In her recent memoir The Woman I Wanted To Be, Diane Von Furstenberg recounts the time in 1978 when she was on a flight from New York to Cleveland for a personal appearance to promote her iconic wrap dress. The plane was packed with businessmen and, except for herself and the flight attendants, there were few women passengers. That very morning, January 28th, the Wall Street Journal ran a front-page feature on Von Furstenberg and her fashion empire. Her seat mate spent the first few minutes of the flight ogling her legs. Finally, in an attempt to get a conversation going he said, “What’s a pretty girl like you doing reading the Wall Street Journal?”
Her anecdote reminded me about the time in the mid-80s when I was at my neighborhood bookstore (remember those?). I had stacked The Economist and Vogue on the counter and the male cashier said, “Wow, I’ve never seen the same person buy these together!”
This was before there were a lot of role models showing that women could be investors, wealth managers, and yes, even tycoons. There was the usually unspoken belief that if a woman was interested in money she was either a gold digger or kinda butch. The dissonant idea that a woman could be equally interested in fashion and in investing was really out there.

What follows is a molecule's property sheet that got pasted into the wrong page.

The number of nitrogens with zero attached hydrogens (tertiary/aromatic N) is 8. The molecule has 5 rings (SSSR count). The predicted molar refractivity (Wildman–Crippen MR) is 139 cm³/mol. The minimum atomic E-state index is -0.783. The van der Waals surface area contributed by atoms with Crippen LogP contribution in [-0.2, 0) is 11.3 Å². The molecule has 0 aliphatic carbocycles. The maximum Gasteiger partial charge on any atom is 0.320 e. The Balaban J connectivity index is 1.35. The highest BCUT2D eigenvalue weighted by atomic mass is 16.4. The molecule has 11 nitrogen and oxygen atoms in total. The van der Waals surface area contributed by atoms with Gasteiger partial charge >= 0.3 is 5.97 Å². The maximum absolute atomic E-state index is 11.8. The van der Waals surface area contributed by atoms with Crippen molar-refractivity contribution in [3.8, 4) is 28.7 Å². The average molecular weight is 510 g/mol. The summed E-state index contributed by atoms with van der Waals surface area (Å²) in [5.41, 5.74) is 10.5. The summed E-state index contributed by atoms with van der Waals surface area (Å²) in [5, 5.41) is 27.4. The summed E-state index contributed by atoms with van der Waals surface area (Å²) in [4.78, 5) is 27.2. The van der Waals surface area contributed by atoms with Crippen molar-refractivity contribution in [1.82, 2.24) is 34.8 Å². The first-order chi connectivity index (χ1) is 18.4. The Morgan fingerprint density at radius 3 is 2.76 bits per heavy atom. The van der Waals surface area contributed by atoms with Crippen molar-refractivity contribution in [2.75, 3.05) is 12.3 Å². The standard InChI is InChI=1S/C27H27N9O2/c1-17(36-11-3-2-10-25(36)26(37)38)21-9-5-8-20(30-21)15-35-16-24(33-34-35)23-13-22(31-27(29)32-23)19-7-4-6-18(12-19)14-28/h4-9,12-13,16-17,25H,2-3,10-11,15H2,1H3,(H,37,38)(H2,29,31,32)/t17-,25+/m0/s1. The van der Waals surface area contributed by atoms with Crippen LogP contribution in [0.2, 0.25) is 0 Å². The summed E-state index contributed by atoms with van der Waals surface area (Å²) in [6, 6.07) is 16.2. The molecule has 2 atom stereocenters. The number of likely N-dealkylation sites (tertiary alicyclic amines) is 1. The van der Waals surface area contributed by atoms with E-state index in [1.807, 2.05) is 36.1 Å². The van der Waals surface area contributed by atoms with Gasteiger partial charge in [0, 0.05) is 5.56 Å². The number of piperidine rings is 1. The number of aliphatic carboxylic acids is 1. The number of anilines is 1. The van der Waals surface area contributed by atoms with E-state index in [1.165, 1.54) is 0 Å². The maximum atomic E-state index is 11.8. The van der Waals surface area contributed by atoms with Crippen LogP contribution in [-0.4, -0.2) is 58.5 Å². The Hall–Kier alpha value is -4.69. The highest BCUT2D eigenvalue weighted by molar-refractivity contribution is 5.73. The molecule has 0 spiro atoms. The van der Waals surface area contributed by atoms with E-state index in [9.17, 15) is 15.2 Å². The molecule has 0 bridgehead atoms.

It wasn’t that long ago that I encountered the same kind of sexist thinking—from women. I was working as the editor-in-chief of ELLE. When I was offered the job, after essentially doing it for the past six months anyway, I gladly accepted and began to negotiate my new salary, benefits and perks. You know how women are always being told that the reason we don’t earn as much as men is because we don’t negotiate? Yeah, well, in my experience that’s just another lame excuse for the sexism that’s baked into the corporate cake. I negotiated on every point. The only result was my boss implying it was unseemly for a woman to be aggressive about money.
There was also the belief that fashion was ‘a calling’ and to see it as a business, albeit a creative one, somehow brought your commitment to it into question. That shadow never fell on my various publishers or the sales and marketing teams or the CEO. No, just on the female “talent”.
That’s why women like Diane Von Furstenberg are so important. She leveraged a great name and juicy Rolodex into a multi-million dollar lifestyle brand. She followed her impulses and made some killer deals. (Like buying property in the Meatpacking District when it was still pretty dodgy for $5 million and selling it a few years later for $20 million.) And, best of all, she did it wearing a dress.
In the HBO series Boardwalk Empire, Margaret Thompson, wife of bootlegger Nucky, enters into a stock deal with Joe Kennedy (yes, gangster patriarch of that Kennedy clan). She tells him, “Here’s an experiment for you: Think about the things you want in life. And then picture yourself in a dress.”
It’s fitting then that Diane Von Furstenberg, named for the Roman Goddess of the moon and the hunt, would create a business empire whose motto is: Feel Like A Woman, Wear A Dress.